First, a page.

The Pillsbury A Mill, known locally as "the one that didn't explode," has languished for years. Its gray, craggy, sagging walls await the right plan, the right moment, the right purpose.
Now a developer wants $2.9 million in tax-increment financing to turn it into housing -- oh, and if the city could issue $65 million in housing revenue bonds, that'd be ducky, too.
If you're thinking you'd like to live in an ancient structure where mustached men once toiled in the hellish heat of a summer afternoon -- a place where the dust was once as thick as a Sahara snowstorm and one errant spark could send everyone to kingdom come in chunk form -- there are some caveats.
The plan for the A Mill: subsidized housing ... for artists.
Hmmm. Downtown used to have lots of colorful, gritty buildings in historic industrial neighborhoods (translation: insect-infested, under-heated warehouses with snowdrifts of asbestos in the hallway), and they were great for artists. They were cheap, they had huge spaces for big projects like "Tetanus Medication," a 6-foot-wide ball of rusty nails.
You weren't supposed to live there, but people did, surviving on hotplate suppers and sponge baths from the communal toilet tank. It was noble and purifying and gave you something to look back on when you sold that severed goat head packed in Lucite to some gullible museum for $465,000.
Cities need incubators like this, but the condo boom meant that affordable quasi-legal artist housing was turned into residences. It's the curious cost of progress: So many people want to live down where the interesting artists live, so the buildings where the artists work are converted into homes. The artists go elsewhere and make that neighborhood interesting. Repeat the process until artists recolonize downtown, which emptied out when it stopped being interesting.
Perhaps it'll save time and effort to keep them close to downtown with the A Mill, but here's the problem: How do we know who's an artist?
Everyone can be an artist, after all. Doesn't mean they're a good artist.
That's OK; everyone has their own skill, and if you can't draw, sing, write, play an instrument or invent a cardamom-dusted cupcake that takes a whimsical approach to the genre while giving it a subtle Nepalese flavor, then maybe you're one of those people who intuitively understands machines or code or construction, and while that doesn't entitle you to subsidized housing, it --
Sorry? What was that about the cupcake, you asked? Oh. Well, that's the other problem. Everything is an art these days. Cupcakes. Scrapbooking. The Wall Street Journal had a piece on high-end kitchen appliances, and it gushed over an ice maker that will appeal to ice aficionados. There cannot be such a thing as ice connoisseurs. If there are, then there are artisanal ice makers. Handmade in small batches, slow-frozen! If someone says "making ice is my art," by which standards can we deny the assertion? There's the common-sense approach, which involves laughing and pointing, but no one's up for that.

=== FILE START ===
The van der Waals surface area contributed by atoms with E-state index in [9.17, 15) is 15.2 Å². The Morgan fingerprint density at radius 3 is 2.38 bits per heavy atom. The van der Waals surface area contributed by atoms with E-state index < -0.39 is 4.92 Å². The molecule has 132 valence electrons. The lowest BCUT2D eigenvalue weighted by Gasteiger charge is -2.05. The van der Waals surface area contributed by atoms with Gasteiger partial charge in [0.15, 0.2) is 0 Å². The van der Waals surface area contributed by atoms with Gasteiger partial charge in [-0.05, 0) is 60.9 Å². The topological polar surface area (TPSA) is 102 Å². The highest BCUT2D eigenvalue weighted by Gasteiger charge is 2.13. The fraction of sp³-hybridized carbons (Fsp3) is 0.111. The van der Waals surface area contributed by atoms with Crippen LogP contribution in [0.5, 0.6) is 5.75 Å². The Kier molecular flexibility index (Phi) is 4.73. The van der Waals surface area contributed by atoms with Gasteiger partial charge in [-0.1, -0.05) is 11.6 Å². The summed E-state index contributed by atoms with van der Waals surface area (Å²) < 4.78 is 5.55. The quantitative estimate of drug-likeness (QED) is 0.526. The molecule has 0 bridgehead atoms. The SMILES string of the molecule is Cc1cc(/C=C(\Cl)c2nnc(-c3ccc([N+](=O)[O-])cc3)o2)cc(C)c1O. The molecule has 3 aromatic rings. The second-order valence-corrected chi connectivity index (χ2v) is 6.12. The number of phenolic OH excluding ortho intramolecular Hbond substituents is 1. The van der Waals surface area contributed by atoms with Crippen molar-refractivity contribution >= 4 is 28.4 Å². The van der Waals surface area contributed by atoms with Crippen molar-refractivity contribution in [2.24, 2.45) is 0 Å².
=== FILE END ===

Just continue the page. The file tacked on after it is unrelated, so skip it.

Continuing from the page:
What we now call "art" is often something we once called a "skill." We already have housing for people with skills, and it's known as "apartment buildings and houses."
Will the city decide who's an artist? Let's say you paint realistic pictures of ducks and golf courses. It's hard to imagine a city official looking at your work and asking, "Are these intended ironically? As a comment on man-cave wall-hangings, perhaps?" You'd be trapped: They're sincere, but a subsidy hangs in the balance. "Mostly ironic," you'd say. The city official raises an eyebrow. Mostly? Well, you're paying for utilities, then.
You'll also want to segregate by genres. Say you're an artist who gets a room in the A Mill. You meet the neighbor. He asks: What do you do? "Well, I paint exquisitely detailed miniature pictures on tiny fragments of sea shells. It's fun, but it requires steady nerves. What do you do?"
"I'm learning the bagpipe. Hey, let me introduce you to Bill down the hall. He's writing a Concerto for Cymbal and Timpani."
Here's a suggestion. Pack the Pillsbury A Mill with artists, give them a discount, but make two stipulations.
One: There has to be an annual showing so we can see what the bonds are paying for, and if you get five consecutive bad reviews over the course of five years, you're evicted.
Two: Everyone has to create at least one piece per year that includes the Pillsbury Doughboy.
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